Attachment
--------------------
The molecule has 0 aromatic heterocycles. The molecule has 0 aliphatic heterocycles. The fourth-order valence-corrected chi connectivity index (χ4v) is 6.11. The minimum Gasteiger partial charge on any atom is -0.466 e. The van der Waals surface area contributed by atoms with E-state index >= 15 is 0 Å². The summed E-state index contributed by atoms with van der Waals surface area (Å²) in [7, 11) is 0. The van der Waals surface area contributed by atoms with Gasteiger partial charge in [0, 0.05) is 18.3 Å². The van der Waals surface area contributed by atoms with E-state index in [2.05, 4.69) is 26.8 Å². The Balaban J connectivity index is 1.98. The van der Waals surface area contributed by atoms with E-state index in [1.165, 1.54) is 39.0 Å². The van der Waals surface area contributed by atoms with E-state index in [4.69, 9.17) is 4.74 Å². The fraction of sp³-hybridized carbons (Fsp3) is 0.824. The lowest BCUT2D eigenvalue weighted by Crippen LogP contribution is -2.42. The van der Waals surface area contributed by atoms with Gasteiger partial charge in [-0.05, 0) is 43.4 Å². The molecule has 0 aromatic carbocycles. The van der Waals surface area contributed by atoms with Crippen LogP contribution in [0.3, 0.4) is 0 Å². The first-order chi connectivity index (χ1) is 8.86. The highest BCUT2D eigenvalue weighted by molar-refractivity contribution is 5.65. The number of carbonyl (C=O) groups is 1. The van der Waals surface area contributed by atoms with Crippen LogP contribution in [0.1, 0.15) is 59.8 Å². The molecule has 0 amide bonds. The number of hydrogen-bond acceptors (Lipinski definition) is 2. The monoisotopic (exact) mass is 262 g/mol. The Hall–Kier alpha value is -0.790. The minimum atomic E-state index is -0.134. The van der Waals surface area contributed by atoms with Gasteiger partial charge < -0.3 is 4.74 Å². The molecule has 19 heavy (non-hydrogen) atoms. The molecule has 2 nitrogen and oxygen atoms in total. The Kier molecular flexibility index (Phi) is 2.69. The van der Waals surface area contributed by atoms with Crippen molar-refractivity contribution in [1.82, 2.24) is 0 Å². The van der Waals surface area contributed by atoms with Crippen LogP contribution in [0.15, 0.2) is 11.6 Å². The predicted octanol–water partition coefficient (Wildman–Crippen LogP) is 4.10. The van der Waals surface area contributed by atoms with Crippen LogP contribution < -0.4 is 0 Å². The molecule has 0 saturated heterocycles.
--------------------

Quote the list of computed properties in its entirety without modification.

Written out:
The molecule has 0 aromatic heterocycles. The molecule has 0 aliphatic heterocycles. The fourth-order valence-corrected chi connectivity index (χ4v) is 6.11. The minimum Gasteiger partial charge on any atom is -0.466 e. The van der Waals surface area contributed by atoms with E-state index >= 15 is 0 Å². The summed E-state index contributed by atoms with van der Waals surface area (Å²) in [7, 11) is 0. The van der Waals surface area contributed by atoms with Gasteiger partial charge in [0, 0.05) is 18.3 Å². The van der Waals surface area contributed by atoms with E-state index in [2.05, 4.69) is 26.8 Å². The Balaban J connectivity index is 1.98. The van der Waals surface area contributed by atoms with E-state index in [1.165, 1.54) is 39.0 Å². The van der Waals surface area contributed by atoms with E-state index in [4.69, 9.17) is 4.74 Å². The fraction of sp³-hybridized carbons (Fsp3) is 0.824. The lowest BCUT2D eigenvalue weighted by Crippen LogP contribution is -2.42. The van der Waals surface area contributed by atoms with Gasteiger partial charge in [-0.05, 0) is 43.4 Å². The molecule has 0 aromatic carbocycles. The van der Waals surface area contributed by atoms with Crippen LogP contribution in [0.3, 0.4) is 0 Å². The first-order chi connectivity index (χ1) is 8.86. The highest BCUT2D eigenvalue weighted by molar-refractivity contribution is 5.65. The number of carbonyl (C=O) groups is 1. The van der Waals surface area contributed by atoms with Crippen LogP contribution in [0.1, 0.15) is 59.8 Å². The molecule has 0 amide bonds. The number of hydrogen-bond acceptors (Lipinski definition) is 2. The monoisotopic (exact) mass is 262 g/mol. The Hall–Kier alpha value is -0.790. The minimum atomic E-state index is -0.134. The van der Waals surface area contributed by atoms with Gasteiger partial charge < -0.3 is 4.74 Å². The molecule has 19 heavy (non-hydrogen) atoms. The molecule has 2 nitrogen and oxygen atoms in total. The Kier molecular flexibility index (Phi) is 2.69. The van der Waals surface area contributed by atoms with Crippen molar-refractivity contribution in [1.82, 2.24) is 0 Å². The van der Waals surface area contributed by atoms with Crippen LogP contribution in [0.15, 0.2) is 11.6 Å². The predicted octanol–water partition coefficient (Wildman–Crippen LogP) is 4.10. The van der Waals surface area contributed by atoms with Crippen LogP contribution < -0.4 is 0 Å². The molecule has 0 saturated heterocycles.